Marcos To APEC: Address Climate Injustice
The President said mitigation strategies that incorporate supportive supply-side and demand-side measures may result in better outcomes rather than relying only on methods like carbon taxes and phasing out inefficient fossil fuel subsidies.
SAN FRANCISCO – President Marcos has called for stronger economic and technical cooperation on climate action as he urged fellow leaders of Asia-Pacific Economic Cooperation (APEC) economies to recognize the “historical climate injustice” suffered by countries least responsible for the problem.
Speaking during the APEC leaders’ informal dialogue here on Thursday, Nov. 16, Marcos said climate issues have become “more acute,” demanding “strong, immediate and coordinated action.”
He said APEC offers a unique opportunity to explore and incubate multifaceted and cross-cutting policy options and best practices for transition to a clean, renewable and sustainable economy.
“APEC’s work must reflect a historical climate injustice for those that are least responsible suffer the most,” the President said.
“APEC can contribute to a trade and investment environment that assists economies in cutting emissions, facilitating climate financing, and supporting technology transfer, especially for the most vulnerable economies,” he said. “Technology diffusion ensures that green energy solutions are accessible and affordable to all. In this regard, I call for stronger economic and technical cooperation.”
Regarded as one of the countries most vulnerable to climate change, the Philippines is visited by about 20 typhoons every year. The country has committed to cut carbon emissions by 70 percent by 2030 even if it is not a major source of greenhouse gases.
Citing APEC’s voluntary and consensus principles and its equal partnership and shared responsibility, Marcos said mitigation strategies that incorporate supportive supply-side and demand-side measures may result in better outcomes rather than relying only on methods like carbon taxes and phasing out inefficient fossil fuel subsidies.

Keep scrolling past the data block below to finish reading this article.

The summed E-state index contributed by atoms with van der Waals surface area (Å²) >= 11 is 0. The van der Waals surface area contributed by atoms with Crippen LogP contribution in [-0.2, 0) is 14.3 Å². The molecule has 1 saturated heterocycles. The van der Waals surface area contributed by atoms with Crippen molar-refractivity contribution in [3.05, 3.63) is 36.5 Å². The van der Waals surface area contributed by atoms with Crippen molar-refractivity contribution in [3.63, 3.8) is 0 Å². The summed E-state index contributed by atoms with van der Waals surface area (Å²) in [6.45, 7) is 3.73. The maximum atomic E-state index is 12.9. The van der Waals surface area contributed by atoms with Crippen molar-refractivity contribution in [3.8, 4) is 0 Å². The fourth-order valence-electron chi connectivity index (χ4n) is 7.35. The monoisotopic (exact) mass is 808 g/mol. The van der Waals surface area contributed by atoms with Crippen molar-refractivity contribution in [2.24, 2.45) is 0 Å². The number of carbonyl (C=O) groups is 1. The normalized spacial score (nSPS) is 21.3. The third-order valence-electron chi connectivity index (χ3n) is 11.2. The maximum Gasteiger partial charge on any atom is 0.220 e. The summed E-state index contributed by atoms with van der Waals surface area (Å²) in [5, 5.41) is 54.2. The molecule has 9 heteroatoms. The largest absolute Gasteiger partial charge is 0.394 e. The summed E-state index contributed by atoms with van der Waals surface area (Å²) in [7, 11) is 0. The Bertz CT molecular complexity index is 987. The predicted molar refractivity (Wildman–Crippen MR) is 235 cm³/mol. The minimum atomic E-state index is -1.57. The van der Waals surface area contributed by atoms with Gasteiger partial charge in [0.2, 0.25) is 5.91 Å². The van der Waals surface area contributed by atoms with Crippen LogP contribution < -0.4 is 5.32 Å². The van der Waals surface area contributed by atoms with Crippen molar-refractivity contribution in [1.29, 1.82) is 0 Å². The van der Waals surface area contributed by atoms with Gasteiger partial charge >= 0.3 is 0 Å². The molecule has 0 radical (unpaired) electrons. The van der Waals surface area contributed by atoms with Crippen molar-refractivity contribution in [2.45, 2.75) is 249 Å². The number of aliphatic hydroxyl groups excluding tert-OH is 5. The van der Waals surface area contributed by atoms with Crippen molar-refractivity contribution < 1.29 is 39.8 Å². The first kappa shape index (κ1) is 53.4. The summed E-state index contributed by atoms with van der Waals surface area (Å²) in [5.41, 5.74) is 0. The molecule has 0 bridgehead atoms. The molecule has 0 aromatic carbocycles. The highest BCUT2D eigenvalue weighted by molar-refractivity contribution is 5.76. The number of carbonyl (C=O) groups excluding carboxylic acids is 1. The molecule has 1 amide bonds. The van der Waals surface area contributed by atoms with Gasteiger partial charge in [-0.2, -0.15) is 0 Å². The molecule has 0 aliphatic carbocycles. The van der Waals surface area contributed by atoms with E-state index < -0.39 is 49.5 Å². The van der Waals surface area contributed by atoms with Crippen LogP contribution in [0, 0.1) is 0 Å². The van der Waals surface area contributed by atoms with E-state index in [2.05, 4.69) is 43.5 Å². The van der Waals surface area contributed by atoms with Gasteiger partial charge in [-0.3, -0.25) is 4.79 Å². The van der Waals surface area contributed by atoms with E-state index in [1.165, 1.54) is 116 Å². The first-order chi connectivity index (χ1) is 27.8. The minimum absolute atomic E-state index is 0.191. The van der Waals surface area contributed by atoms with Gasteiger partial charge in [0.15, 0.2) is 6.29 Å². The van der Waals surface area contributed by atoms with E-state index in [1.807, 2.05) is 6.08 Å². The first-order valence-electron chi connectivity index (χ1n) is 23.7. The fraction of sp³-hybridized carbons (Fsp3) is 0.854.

“On the supply side, deeper collaboration in advancing and adopting affordable and accessible renewable energy and low-carbon technologies can steer us away from fossil fuel reliance. Using science, technology, and innovation and cooperation in research will lower costs of development, enhance the quality of technologies, and expedite climate mitigation solutions,” he said.
“On the demand side, the promotion of energy efficiency and conservation initiatives can reduce the demand for fossil fuels. Embracing these supportive approaches contributes to an equitable and inclusive transition,” he added.
Marcos said a just energy transition entails not only ensuring that affected and underserved segments such as small businesses and rural and geographically disadvantaged communities continue to have access to affordable energy. Such a goal should be supported by quality jobs and workforce development, human resource upskilling, infrastructure connectivity and blended finance packages, he added.
According to Marcos, the key to addressing the high cost of green technology is cooperation in its development, liberalization of the sector, and facilitation of green trade and investment.
He went on to mention the Philippines’ efforts to liberalize ownership policies for solar, wind and geothermal sectors; reduce tariff rates on environmental goods, promote and increase the use of renewables in its energy mix, and diversify energy sources to include clean and indigenous sources.